Most of these aren’t complex treatments. They are tried and true measures â€“ recommended by experts and known to work. For people with diabetes, for example, a regular eye exam every two years can spot early damage to the retina and laser treatment can keep it from spreading.
But these kinds of measures need to be consistently offered. Ontario has to take a far more strategic and results-oriented approach toward managing chronic disease.
If, for example, we can increase the number of coronary artery disease or diabetes patients who are treated with statins (drugs that reduce cholesterol and help prevent heart attacks and stroke) from 48 per cent to 70 per cent â€“ matching the best performance achieved elsewhere in the world â€“ it would save 4,270 lives every year.
If the percentage of patients whose blood pressure is under control is increased from 52 per cent to 75 per cent it would save a further 1,132 lives by reducing heart attacks, strokes, aneurysms, heart failure and kidney damage.
All told, if these and other proven measures are taken to achieve the targets recommended by experts, in Ontario, in one year, we could avoid 8,000 heart attacks and 4,000 strokes. We could also avoid more than 1,200 cardiac bypasses and balloon angioplasties. There would be 369 fewer amputations. We could save 7,944 lives a year.
Ontario must find a way to meet the chronic disease challenge. This means, in part, redesigning how health care is delivered to encourage teamwork, regular monitoring of health care and faster access when patients need care. The Ontario government has promised to introduce a chronic disease strategy, beginning with diabetes. That strategy is badly needed and we await its introduction and implementation.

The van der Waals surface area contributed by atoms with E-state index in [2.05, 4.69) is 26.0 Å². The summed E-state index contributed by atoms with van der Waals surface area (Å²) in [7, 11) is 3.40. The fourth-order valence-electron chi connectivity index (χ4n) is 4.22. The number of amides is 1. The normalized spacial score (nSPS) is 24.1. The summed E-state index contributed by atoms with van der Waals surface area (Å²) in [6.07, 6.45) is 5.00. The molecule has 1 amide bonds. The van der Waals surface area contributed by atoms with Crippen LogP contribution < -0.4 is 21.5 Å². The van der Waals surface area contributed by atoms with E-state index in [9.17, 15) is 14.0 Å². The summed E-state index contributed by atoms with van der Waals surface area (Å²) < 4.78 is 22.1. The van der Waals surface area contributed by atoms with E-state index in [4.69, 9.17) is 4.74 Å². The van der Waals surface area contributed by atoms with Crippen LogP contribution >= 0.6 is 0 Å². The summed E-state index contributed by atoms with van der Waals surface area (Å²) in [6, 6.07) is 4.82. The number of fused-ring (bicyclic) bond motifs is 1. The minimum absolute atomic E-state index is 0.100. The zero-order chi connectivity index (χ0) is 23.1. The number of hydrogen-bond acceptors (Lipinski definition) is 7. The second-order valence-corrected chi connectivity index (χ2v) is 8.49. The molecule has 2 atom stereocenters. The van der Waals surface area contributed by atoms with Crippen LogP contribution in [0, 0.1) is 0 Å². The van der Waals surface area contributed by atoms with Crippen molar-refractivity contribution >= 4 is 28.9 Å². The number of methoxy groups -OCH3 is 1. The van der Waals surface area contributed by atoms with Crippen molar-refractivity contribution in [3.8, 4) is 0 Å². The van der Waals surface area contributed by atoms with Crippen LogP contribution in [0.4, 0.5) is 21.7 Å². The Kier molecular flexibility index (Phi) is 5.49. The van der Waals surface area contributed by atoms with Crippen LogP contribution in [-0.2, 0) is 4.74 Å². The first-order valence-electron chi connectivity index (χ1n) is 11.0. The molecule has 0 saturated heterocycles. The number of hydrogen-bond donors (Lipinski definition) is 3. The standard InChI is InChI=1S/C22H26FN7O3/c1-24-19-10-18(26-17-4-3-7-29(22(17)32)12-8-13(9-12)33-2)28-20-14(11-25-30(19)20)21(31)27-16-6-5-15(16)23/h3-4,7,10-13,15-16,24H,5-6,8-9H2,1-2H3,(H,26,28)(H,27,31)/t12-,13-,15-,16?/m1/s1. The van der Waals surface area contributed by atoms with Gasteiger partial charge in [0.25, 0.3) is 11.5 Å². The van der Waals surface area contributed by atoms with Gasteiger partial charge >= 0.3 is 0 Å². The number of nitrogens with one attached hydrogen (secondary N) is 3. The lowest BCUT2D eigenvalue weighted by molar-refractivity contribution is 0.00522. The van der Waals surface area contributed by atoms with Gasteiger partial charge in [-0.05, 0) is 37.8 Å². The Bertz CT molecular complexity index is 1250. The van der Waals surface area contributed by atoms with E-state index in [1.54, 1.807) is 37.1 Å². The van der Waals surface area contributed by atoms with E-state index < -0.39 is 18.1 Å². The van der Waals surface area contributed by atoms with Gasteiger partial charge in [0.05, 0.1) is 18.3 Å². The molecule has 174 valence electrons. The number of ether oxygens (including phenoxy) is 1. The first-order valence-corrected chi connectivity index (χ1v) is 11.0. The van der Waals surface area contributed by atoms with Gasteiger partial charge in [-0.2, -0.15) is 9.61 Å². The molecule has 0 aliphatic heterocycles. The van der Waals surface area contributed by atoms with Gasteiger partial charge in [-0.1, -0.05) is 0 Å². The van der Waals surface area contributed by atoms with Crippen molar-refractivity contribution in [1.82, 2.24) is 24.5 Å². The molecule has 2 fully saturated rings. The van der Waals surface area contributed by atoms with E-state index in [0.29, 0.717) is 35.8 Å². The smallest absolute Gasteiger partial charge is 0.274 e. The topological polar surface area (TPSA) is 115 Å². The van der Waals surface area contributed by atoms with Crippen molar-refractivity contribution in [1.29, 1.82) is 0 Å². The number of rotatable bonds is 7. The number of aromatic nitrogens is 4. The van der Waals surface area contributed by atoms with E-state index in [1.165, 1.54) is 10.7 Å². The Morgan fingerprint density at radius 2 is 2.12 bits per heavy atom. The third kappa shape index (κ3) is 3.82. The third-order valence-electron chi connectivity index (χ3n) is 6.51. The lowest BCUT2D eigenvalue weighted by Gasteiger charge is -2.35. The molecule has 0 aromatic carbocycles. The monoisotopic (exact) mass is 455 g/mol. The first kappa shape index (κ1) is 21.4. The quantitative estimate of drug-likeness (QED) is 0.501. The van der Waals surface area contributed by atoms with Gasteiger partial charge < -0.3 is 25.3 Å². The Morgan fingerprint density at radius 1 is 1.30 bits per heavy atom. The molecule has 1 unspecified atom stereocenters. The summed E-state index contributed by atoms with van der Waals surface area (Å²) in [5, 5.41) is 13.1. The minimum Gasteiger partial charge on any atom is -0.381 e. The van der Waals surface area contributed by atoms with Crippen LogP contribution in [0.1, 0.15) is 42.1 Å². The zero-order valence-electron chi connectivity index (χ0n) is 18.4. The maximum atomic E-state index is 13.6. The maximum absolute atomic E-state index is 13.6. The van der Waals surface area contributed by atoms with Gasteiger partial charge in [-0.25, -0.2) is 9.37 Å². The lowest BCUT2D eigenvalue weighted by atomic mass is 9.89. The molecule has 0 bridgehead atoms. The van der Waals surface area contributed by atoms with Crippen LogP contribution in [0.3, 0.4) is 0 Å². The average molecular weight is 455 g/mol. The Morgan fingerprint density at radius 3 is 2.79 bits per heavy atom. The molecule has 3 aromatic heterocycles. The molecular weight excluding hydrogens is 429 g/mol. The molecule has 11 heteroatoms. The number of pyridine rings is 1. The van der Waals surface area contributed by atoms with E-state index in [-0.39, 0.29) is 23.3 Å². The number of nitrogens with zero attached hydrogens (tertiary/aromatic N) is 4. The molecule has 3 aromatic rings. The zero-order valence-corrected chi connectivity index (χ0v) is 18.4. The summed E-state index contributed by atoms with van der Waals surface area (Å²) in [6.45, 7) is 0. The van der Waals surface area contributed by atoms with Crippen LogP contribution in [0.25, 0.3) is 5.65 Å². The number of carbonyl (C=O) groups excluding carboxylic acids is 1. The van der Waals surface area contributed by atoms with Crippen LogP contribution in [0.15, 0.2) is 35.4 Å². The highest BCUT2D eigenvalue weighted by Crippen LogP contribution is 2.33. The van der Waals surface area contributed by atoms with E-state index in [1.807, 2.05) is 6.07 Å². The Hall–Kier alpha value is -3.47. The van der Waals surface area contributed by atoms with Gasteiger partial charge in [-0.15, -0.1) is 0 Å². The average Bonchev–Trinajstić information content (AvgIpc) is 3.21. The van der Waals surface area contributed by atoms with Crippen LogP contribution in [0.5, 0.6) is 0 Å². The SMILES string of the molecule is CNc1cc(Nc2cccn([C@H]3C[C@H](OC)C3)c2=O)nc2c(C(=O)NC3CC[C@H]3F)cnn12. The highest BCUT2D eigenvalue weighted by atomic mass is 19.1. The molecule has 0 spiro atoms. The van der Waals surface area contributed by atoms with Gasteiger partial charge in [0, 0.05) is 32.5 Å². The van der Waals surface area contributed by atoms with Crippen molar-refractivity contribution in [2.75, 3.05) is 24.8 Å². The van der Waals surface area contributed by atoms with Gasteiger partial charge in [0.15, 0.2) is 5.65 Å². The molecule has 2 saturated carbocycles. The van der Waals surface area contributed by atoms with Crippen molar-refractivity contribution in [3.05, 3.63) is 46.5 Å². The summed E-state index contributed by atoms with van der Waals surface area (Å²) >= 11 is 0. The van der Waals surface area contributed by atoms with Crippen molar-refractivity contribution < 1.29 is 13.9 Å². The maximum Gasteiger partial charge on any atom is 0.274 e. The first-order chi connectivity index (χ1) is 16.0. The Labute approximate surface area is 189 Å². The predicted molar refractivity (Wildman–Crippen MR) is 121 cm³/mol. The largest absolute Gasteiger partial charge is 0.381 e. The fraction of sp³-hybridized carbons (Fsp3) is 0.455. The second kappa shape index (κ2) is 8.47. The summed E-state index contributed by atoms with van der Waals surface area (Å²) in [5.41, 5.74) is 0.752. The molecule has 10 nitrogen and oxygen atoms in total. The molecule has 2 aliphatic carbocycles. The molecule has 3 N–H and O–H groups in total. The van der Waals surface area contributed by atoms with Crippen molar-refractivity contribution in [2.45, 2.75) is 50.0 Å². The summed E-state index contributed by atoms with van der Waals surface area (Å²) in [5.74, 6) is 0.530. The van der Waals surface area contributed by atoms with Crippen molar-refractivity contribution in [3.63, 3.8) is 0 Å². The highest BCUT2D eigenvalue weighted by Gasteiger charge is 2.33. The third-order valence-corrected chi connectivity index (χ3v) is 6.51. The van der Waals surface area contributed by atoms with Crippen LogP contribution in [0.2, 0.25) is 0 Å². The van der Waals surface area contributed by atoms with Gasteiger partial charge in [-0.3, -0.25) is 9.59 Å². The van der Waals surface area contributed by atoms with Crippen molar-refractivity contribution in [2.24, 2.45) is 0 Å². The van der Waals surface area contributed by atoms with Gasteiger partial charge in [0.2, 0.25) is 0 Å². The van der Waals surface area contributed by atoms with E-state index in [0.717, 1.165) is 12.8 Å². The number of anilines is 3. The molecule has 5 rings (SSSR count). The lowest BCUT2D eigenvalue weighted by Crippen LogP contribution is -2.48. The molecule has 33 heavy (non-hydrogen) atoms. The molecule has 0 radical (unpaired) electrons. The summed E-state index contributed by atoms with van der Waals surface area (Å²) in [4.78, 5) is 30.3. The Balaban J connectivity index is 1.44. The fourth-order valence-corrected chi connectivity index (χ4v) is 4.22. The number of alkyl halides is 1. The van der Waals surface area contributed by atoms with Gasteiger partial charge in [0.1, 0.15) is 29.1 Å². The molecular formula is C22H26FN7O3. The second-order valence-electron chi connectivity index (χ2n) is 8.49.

But no strategy will be effective unless it is accompanied by system-wide computerized medical records that would help family doctors and nurse practitioners better manage patients with chronic disease. Ontario is still far from being able to ensure that all of the information on a patient’s tests, treatment and monitoring will flow easily and quickly among all of their health-care providers and back to the patient. Without networked computer systems, it is also impossible to get information to providers about what’s effective and what isn’t, or to measure how individual doctors or organizations are doing in meeting targets and improving health.
With all of the talented professionals conducting leading-edge research in Ontario and elsewhere, breakthroughs in preventing and treating chronic disease will no doubt happen, and when they do, save many lives and reduce much suffering.
But until that day comes, Ontario has to take advantage of the many effective tools we already have at our disposal, and save the nearly 8,000 lives per year that we could save today.
Dr. Ben Chan is CEO of the Ontario Health Quality Council.